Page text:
“But don’t we have an obligation to help those who—”
“Those who ask for it, not those who try to kill us while we do,” said Torain, cutting her off. “This is a direct order, Ensign. Return to the runabout as soon as—“
The link disconnected in mid-sentence.
Aliris glanced at Gradkowski in surprise. “Graham, you still there?”
“Aliris to Torain, can you hear me? Nebuchadrezzar, please respond.”
It was of no use.
The security guard in the meantime had stepped up to the transporter console. “I think there may be some interference coming from the engineering room that is causing problems with communications,” he said.
“Great. B’Nera did mention that they were having some technical difficulties. Can we at least still beam out of here?”
“I think so.”
She gave him a pointed look to which he merely shrugged. “Hey, I’m a security guard not an engineer.”
“Right,” she said. “I suppose we’ve got our orders and I’m getting an increasingly bad feeling about this place. Let’s grab the rest of our people and get off this bucket,” she said and headed out of the transporter room.
“I’ve … I’ve found the crew.”
Jiang turned away from staring at the Klingon corpse like she had done for the last couple of minutes or so since he had died, only to see the Tiburon stumble back into sickbay.
“Oh my God, Telvin, what happened?” she said and immediately rushed towards the medical technician.
His face was bloodied and his uniform ripped and torn in multiple places. He practically fell into her arms when the nurse approached and she was forced onto her knees by his weight.
“Chayton, help me get him onto one of the beds,” she said even while she looked him over. He had a large bite mark on his left cheek but there were other wounds all over, almost as if he had been in a vicious melee combat with multiple unyielding opponents. He was bleeding from more places than she could count.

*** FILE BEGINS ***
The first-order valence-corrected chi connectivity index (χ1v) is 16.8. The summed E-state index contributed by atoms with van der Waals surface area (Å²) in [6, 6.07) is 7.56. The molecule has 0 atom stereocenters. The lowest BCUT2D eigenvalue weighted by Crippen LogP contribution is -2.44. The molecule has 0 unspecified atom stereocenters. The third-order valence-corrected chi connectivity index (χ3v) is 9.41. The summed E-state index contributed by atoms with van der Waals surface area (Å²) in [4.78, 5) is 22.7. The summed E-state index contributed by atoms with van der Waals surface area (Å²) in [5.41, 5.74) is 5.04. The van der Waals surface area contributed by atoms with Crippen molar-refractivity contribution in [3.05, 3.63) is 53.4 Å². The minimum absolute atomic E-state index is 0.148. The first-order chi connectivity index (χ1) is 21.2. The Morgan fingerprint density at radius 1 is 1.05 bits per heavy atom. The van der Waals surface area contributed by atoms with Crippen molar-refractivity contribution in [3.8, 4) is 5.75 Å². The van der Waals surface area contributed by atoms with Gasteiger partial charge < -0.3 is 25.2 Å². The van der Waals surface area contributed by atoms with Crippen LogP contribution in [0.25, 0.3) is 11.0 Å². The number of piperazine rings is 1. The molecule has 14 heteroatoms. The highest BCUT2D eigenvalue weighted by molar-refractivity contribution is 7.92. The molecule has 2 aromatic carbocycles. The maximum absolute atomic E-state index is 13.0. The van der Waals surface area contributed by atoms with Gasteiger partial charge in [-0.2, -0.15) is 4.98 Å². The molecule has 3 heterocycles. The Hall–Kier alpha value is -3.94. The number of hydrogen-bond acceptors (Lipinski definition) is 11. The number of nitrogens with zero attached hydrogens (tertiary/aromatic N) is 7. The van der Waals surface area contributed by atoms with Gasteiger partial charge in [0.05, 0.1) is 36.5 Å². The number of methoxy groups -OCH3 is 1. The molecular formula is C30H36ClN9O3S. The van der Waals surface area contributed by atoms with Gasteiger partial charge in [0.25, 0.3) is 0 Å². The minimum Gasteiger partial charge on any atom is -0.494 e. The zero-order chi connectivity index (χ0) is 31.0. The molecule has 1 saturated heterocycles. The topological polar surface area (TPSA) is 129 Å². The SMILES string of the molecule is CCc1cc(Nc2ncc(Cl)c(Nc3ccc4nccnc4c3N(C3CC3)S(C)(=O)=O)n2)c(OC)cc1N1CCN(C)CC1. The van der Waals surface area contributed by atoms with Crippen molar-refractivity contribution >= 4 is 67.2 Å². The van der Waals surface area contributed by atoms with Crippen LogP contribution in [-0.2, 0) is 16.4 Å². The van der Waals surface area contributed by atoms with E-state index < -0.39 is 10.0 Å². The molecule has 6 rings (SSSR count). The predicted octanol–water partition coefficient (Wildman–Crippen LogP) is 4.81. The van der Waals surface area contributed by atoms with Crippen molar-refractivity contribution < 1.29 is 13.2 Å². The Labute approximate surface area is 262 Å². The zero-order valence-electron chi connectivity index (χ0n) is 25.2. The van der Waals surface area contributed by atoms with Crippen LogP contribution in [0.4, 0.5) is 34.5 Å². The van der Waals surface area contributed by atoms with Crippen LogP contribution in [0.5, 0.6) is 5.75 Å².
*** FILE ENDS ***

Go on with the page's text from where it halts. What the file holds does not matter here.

“What did this to you?” she said and when she pulled down the collar of his blood soaked uniform shirt she gasped in shock when she realized that a massive chunk of his neck had been ripped clean out, severing his jugular vein along with a couple of others. “How … did this happen? How can you still be—“
She felt Chayton by her side, harshly yanking her away at the same moment that Telvin snapped forward as if he was trying to take a bite right out of her.
The Sioux instantly threw a mean left hook which smacked loudly against his chin, causing Telvin to fall backwards and collapse.
“What …” Jiang was too confused to know what was happening but seeing the Tiburon falling on his back and bleeding onto the floor, she immediately freed herself from Chayton’s grasp and knelt at his side.
She tried to take a pulse but there wasn’t enough neck left to do it with so she went for his wrist. She found nothing. She pulled out her tricorder for a second opinion but the result stayed the same. “He’s dead. You’ve killed him.”
“He was dead before.”
She shot him a perplexed look and then stood slowly. “What are you saying? He was walking. He spoke. He wasn’t dead until you attacked him.”
“He attacked first.”
“How could he have attacked first if he was already dead? You are not making a lick of sense, Crewman,” she shouted, almost hysterically.
Then she heard the long, guttural moan.
She turned around very slowly, not quite able to believe what her ears were telling her.
And yet the sound was clearly emanating from Telvin.
She didn’t quite dare to get close but she consulted her tricorder yet again. No heart beat, no brain activity, all life signs at zero. He was completely and entirely dead.
And then he began to stir.
“This … this is not possible,” she said as she watched in horror as the previously assumed dead Telvin rose from the ground.
He moaned loudly and seemed momentarily confused. He had an empty, almost soulless look in his eyes as he seemed to take in his surroundings.
“Telvin … Telvin, can you hear me?” she said.
But he didn’t appear to respond to his name. Not at first. Then he groaned again and began to slowly walk towards the nurse and Chayton with small, unbalanced steps as if he had only learned to walk minutes ago.
Jiang and Chayton stepped backwards as he continued on. His skin had turned a sickly pale and his mouth opened wide as if getting ready to consume. An almost constant groan escaped from some